Peanut Wood – The Crystal Of Creating Beauty From Pain

Peanut Wood crystal for turning pain into beauty.

I recently picked up a piece of peanut wood from my local crystal boutique. It has quickly become one of my absolute favorite stones!

Peanut wood is a type of petrified wood with a dark, chocolate-brown color and cream-colored, peanut-shaped spots running throughout. It is classified as a fossil gem.

An in-depth article on details the ancient, natural history of peanut wood.

Essentially, peanut wood formed over time from driftwood that was carved out by wood-eating, Cretaceous-era crabs.

It eventually became waterlogged and sank to the bottom of the ocean. The wood was then covered (and the holes filled in) with the shells of dead plankton called radiolarians.

Over time, the wood (and cream-colored shell fragments) mineralized into the “gem” we know today as peanut wood.

Most peanut wood comes from Australia.

While peanut wood can be enjoyed for its beauty, as well as its fascinating and complex natural history, it can also be used in a mindfulness or spiritual practice.

Peanut Wood Meaning and Properties

There isn’t a lot of information out there on peanut wood. Intuitively, I attribute peanut wood to transformation – particularly in transforming past pain or trauma into purpose.

You can also work with it while you are healing from a physical injury.

Peanut wood reminds me that bad things that happen can lead to good things in the future – that our scars can be beautiful and serve a greater good.

Ultimately, we have a choice. We can focus on what’s broken. We can focus on the pain inflicted on us in the past. We can focus on the scars.

Or, we can channel our pain and scars into something beautiful. We can transform past hurts into something that heals ourselves, but also heals others who have overcome similar challenges – or perhaps are going through them presently.

How I Work With Peanut Wood

While I firmly hold a naturalistic worldview (ie: I’m skeptical by nature), I still pay attention to the metaphysical properties of stones and use them in mindfulness and so-called “placebo magickal practice”.

Here is how I work with Peanut Wood:


Meditation is one of my favorite ways to work with crystals.

I simply hold the crystal in my hand and reflect on its metaphysical properties, or the natural processes that created it.

In the case of peanut wood, I reflect on the deep scars in the wood that have been patched up with tiny cast-off shells of plankton. I can appreciate that endings and hardships – often those that scar us – can be transformed into something truly beautiful.

Peanut wood helps me find ways to turn past hurts and traumas into something useful, and beautiful – something that heals me, but also helps heal others.

If you are able, find a tree that has suffered some trauma, but thrives anyway. This could be a tree that has healed and is still growing despite being damaged in a storm, or has sprung up from the stump of its former self. Meditate at the base of this tree.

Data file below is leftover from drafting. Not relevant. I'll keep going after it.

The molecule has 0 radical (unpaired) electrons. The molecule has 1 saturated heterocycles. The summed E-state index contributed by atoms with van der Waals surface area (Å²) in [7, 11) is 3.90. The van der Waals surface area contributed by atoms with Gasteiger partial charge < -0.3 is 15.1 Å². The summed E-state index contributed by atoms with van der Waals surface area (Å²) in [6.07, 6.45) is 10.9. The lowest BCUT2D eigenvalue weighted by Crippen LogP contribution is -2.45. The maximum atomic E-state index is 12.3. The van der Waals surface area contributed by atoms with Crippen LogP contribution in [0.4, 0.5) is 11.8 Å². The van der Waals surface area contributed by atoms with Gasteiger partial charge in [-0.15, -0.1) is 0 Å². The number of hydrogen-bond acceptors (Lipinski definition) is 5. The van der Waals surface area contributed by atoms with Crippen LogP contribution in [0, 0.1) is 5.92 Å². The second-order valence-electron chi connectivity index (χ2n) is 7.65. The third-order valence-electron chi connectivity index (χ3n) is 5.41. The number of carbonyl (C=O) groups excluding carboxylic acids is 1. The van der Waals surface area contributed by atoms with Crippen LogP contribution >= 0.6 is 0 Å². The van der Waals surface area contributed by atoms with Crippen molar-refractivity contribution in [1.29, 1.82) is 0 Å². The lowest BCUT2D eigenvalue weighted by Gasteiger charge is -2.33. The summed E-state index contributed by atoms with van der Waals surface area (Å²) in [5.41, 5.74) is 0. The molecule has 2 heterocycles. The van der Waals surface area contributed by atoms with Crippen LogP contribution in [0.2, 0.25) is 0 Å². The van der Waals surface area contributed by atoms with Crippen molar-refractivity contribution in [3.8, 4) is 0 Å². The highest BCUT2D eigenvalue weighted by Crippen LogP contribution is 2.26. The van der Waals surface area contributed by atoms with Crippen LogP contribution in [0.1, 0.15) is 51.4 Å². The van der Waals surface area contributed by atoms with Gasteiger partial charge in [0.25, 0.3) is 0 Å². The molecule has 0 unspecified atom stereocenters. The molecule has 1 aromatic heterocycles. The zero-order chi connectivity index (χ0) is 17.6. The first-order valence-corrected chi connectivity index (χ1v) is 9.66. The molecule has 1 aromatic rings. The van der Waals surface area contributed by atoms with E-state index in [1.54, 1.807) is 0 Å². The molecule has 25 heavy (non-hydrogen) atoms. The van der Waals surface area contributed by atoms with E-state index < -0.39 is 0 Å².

You can also take a photograph, make a sketch, or paint the tree and place the image on your altar next to your peanut wood stone to remind yourself that there is beauty and strength after trauma.


Journaling is also a great way to work with crystals.

Hold or wear the crystal, or keep it next to you, while you write in your journal. Reflect on the meaning of the crystal, and how it applies to your life.

Use peanut wood to process past hurts, and how they are affecting the present (and future).

Where is your energy stuck? What can you do to move past injury or trauma, and how can you use your unique experience and perspective to help heal others (while healing yourself)?

Corresponding Energies For Peanut Wood

Brown or Green Candles: When working with petrified wood, such as peanut wood, I burn brown or green candles since they represent the colors of trees.

Essential Oils: When working with peanut wood, I go for earthy scented essential oils – particularly woody aromas like cedar wood, ho wood, sandalwood, cinnamon, pine, fir, or spruce. You can also use eucalyptus or tea tree oils.

Tarot: I like to work with certain tarot cards while also working with crystals.

Two of the Major Arcana cards that I associate with peanut wood include Death and The Tower.

Both of these cards represent sudden endings or upheaval – which can be traumatic and leave physical or emotional scars.

Three Minor Arcana cards that I associate with peanut wood include the 3 of Swords, the 10 of Swords, and the 9 of Wands.

Each of these cards depict trauma that, while painful, offers the opportunity for growth and transformation, while paving the way for healing.

Herbs/Plants: When working with peanut wood, I incorporate herbs and teas that have healing or soothing properties such as tulsi, rosemary, and lavender.

Animals: It’s difficult to think of an animal to associate with peanut wood, but the one that comes to mind is yet another fossil – ammonite.

Ammonites are an extinct marine mollusk related to present-day octopus, squid, and cuttlefish.

Ammonite fossils are stunningly beautiful – another example in nature where death and endings are transformed into something beautiful – and that can help inspire spiritual growth.

Do YOU Work With Peanut Wood?

If so, please leave a comment below and share!

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